Nolan Cooney made the decision to attend his first kicking camp during a conversation with his dad after receiving treatment for testicular cancer as a teenager.

That led the Syracuse University redshirt senior — cancer-free since his junior year of high school — to a football scholarship that was secured this past spring and a potential future as the Orange’s next punter to reach the NFL.

Cooney ranks 15th in the FBS with an average distance of 45.3 yards per attempt among punters who have played at least two games this season. His performance will play a key role in field position when Syracuse (1-7 overall, 1-6 Atlantic Coast Conference) faces Louisville (2-6, 1-6) at 7 p.m. Friday at Cardinal Stadium in Louisville, Ky., to be televised on ESPN.

Cooney joined SU as a walk-on in 2016 and was officially placed on scholarship by SU fifth-year coach Dino Babers this past spring. He is expected to complete his master’s degree in marketing next semester.

“I think it was for me, a chance to showcase my ability, it was the belief that coach Babers had in me and the other coaches on this staff,” Cooney said of the scholarship. “It was a great opportunity that they presented me and it’s something that I’ll appreciate forever.”

Cooney was a three-sport standout and a soccer goalie, who started kicking the football as a hobby, which increased while he was home frequently as he went through chemotherapy in high school. Following a treatment session, Cooney said that his dad suggested the camp to see where his budding ability stacked up against his peers, so he signed up for a spot in Worcester, Mass., near his hometown of East Greenwich, R.I.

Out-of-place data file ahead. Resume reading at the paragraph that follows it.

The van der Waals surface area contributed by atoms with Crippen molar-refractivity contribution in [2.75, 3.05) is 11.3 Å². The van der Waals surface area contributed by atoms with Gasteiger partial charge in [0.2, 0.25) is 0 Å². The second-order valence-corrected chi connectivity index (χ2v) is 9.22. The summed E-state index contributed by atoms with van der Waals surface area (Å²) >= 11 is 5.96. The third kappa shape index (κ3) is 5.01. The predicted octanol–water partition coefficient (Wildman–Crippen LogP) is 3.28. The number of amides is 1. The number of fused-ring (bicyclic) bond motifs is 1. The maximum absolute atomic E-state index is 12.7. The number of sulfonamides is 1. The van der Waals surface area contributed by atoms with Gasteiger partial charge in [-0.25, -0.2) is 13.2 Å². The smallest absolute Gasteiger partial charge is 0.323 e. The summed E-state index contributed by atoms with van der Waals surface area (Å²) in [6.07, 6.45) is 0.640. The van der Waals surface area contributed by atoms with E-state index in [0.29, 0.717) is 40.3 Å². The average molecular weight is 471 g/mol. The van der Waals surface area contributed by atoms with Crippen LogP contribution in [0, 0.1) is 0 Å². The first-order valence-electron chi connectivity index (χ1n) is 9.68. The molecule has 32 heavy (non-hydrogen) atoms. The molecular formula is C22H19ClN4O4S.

“I had showcased some sort of ability to punt the football, the kicking wasn’t great, and from there I thought that there was an opportunity to pursue this at the next level,” Cooney said.

Cooney later attended one year of prep school at Bridgton Academy in Maine and served as the football team’s primary punter and kicker before walking on to the Orange the following season.

Cooney credited his parents — Joseph and Janice, the latter of whom attended SU — for helping him through treatment and into his football future.

“They’re the best support system you could ever have, often times you feel they’re going through more of the pressure than you are,” Cooney said. “You can see them and they’re feeling really stressed out about the process, but as long as I kept a positive mind-set, I think that they often felt the same way, and they often knew how I was feeling better than I was.”

Cooney was on the roster when classmate Rex Culpepper endured testicular cancer in 2018 and said that while he was available to talk, he admired the way the quarterback approached his diagnosis and said the two went through different experiences during their respective treatment.

Both players are cancer-free and have been presented the Jim DaRin Courage Award by SU athletics.

“Rex is an incredibly competitive guy and he’s going to attack that every day,” Cooney said. “He didn’t need a ton of advice from me because he’s as strong as anybody.”

Babers described Cooney as a mature guy with a steadying presence and said the two have had deep conversations throughout an often-times trying campaign.

“He’s a fantastic guy, a good leader, and we’ve been really lucky to have him back this year because I think he was a calming effect not only on the football field, but in the locker room as well,” Babers said.